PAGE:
Homes and Hues
Now, That's a Tiny Apartment
When you think of a tiny home, you often think of a standalone unit where you spend a lot of time outdoors, like an RV or camper that's permanent enough to build a porch or patio. This is not that. A Greenwich Village apartment that's a total of 77 square feet keeps going viral because it's so tiny. At seven feet wide and 11 feet long, you'd better bring a standard or twin size bed and not much else. It comes with a small sink and a mini-fridge, but no oven or stove. And no bathroom. There's a toilet and shower in the hall that is shared by four units. Imagine holding it in while someone takes their morning shower before work.
One Crazy Trick for Increasing the Value of Your House
If someone contacts you and wants to rent your house for a couple of months to shoot a film in, you have to think hard about the inconvenience of either moving out temporarily or at least staying out of their way. But such offers are rare. What is more likely is that a movie or TV production may offer you some consideration for a few days to photograph and film the exterior of your home. That might be an easy choice to make, and it could pay off big time in the future- if the TV show becomes a hit or if the movie is a success. Take the house pictured above. You might recognize it as the home in which the events of the 1993 movie Mrs. Doubtfire took place. It was used for both exterior and interior filming, although the interior has been remodeled. The archived real estate listing doesn't mention the movie at all, but avid fans and San Francisco residents know. The upside of having a recognizable house from pop culture is that when it comes time to sell, you'll get vast publicity to draw potential buyers. The downside is that until that happens, you may have to deal with fans wanting to take selfies in front of your house. Read about several such homes that have been on the market since they became famous at Digg.(Image credit: Steve Gothelf)
You Have a Lot of Work Ahead Trying to "Keep Up with the Joneses"
The phrase "keeping up with the Joneses" is familiar to most of us, and implies the sad but ubiquitous habit of comparing ourselves to those around us. We end up buying and showing off things we cannot afford just to keep up with those who can afford it, and show that we, too, are worthy of status. This applies to houses more than anything else. But who were these enviable Joneses, and what were they showing off? That would be Elizabeth Jones, a staunch advocate of conspicuous consumption, and her lovely summer home in New York. The house, called Wyndcliffe, sat on 80 acres and was so grand that the area around it near the town of Rhinebeck on the Hudson River became hot property as others tried to, ahem, "keep up with the Joneses." That's where the familiar phrase came from. You might be interested in seeing this grand house and learning what became of it. YouTube channel This House is happy to tell you all about it.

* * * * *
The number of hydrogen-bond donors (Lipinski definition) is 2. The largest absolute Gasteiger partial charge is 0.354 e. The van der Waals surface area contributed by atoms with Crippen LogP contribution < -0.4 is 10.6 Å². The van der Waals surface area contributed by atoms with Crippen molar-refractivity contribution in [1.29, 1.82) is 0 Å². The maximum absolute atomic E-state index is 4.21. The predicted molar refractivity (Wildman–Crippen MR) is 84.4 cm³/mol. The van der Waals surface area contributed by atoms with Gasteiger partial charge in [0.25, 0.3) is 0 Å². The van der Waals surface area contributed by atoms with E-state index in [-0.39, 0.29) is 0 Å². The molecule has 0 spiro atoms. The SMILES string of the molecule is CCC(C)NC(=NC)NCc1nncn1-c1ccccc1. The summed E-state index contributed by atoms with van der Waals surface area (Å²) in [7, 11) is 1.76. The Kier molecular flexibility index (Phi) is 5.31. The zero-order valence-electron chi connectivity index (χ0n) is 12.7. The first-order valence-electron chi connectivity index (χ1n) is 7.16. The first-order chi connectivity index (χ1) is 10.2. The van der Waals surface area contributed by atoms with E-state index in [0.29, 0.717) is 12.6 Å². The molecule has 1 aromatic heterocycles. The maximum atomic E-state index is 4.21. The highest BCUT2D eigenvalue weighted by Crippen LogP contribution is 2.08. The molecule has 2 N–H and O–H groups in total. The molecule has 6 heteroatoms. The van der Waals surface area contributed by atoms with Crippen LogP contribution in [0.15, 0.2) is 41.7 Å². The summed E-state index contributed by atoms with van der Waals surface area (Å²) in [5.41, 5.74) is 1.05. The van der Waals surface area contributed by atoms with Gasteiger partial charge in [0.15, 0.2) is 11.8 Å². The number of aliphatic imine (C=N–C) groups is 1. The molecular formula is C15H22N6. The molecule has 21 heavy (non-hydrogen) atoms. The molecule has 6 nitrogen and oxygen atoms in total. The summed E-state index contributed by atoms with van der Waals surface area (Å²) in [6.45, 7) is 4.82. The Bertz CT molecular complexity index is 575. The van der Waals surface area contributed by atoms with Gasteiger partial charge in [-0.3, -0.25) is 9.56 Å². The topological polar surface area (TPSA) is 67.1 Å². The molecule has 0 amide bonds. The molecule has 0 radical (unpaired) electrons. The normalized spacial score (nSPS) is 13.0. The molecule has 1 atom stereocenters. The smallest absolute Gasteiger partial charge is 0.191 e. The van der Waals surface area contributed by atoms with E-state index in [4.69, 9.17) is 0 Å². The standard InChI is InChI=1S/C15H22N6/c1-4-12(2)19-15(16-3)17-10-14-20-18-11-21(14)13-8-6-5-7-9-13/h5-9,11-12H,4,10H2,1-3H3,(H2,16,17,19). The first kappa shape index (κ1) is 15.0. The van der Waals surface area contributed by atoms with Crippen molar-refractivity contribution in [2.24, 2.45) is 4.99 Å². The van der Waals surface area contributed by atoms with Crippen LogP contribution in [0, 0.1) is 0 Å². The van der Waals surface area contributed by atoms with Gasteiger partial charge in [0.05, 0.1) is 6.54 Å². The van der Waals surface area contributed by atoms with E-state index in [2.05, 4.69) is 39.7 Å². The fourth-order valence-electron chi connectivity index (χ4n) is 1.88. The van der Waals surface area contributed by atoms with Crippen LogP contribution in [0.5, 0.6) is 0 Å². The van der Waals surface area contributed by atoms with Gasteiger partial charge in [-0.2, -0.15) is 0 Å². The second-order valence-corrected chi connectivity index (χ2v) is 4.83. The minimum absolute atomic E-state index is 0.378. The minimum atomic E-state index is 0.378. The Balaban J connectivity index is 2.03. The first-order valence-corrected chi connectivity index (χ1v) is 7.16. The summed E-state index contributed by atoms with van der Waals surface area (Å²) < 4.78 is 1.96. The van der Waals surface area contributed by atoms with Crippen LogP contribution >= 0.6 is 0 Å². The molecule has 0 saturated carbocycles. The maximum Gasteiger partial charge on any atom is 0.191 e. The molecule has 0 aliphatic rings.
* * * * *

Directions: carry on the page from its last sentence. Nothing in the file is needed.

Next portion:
Beach Art House Party Palace For Sale
This house looks very nice. Large and expensive, on the beach in Florida. It comprises 12,414 square feet, with four bedrooms and five bathrooms, plus pool and garage. But this is no everyday beach mansion. It was specially built in 1987 for Ron Rice, the founder of the Hawaiian Tropic company. He used it a his party palace, and outfitted it exactly the way he wanted it. Take a look inside.
For Sale: The Brady Bunch House, Restored to Its Original Glory
USA Today reports that the house used by the Brady family on The Brady Bunch is now available for purchase.
How to Get Started on a Native Plant Garden
Getting back to nature out in the garden is one of the best ways to spend your time in the spring. More and more people are looking to make their gardens get back to nature, too, with less grass to mow, more bird and bee friendly flowers, and native plants. Growing plants that evolved for your area can help keep invasive plants (and animals) at bay, give a boost to pollinators, and raise your odds for success in getting your plants to survive and thrive right where they are meant to be. But going native in your garden might mean starting from scratch. No, you don't need to rip up your entire yard to get started, but you should go into the project prepared. You should assess your environment, get advice on which plants to use, and find out where they are available. You'll also need to decide how much you can do in one season, and what your approach will be regarding landscaping, soil enrichment, fertilizers, and pesticides. Mental Floss has some tips to get you started, from planning to enjoying, for a garden full of natural and native plants you'll find relaxing and satisfying for years to come. (Image credit: USFWS Mountain-Prairie)
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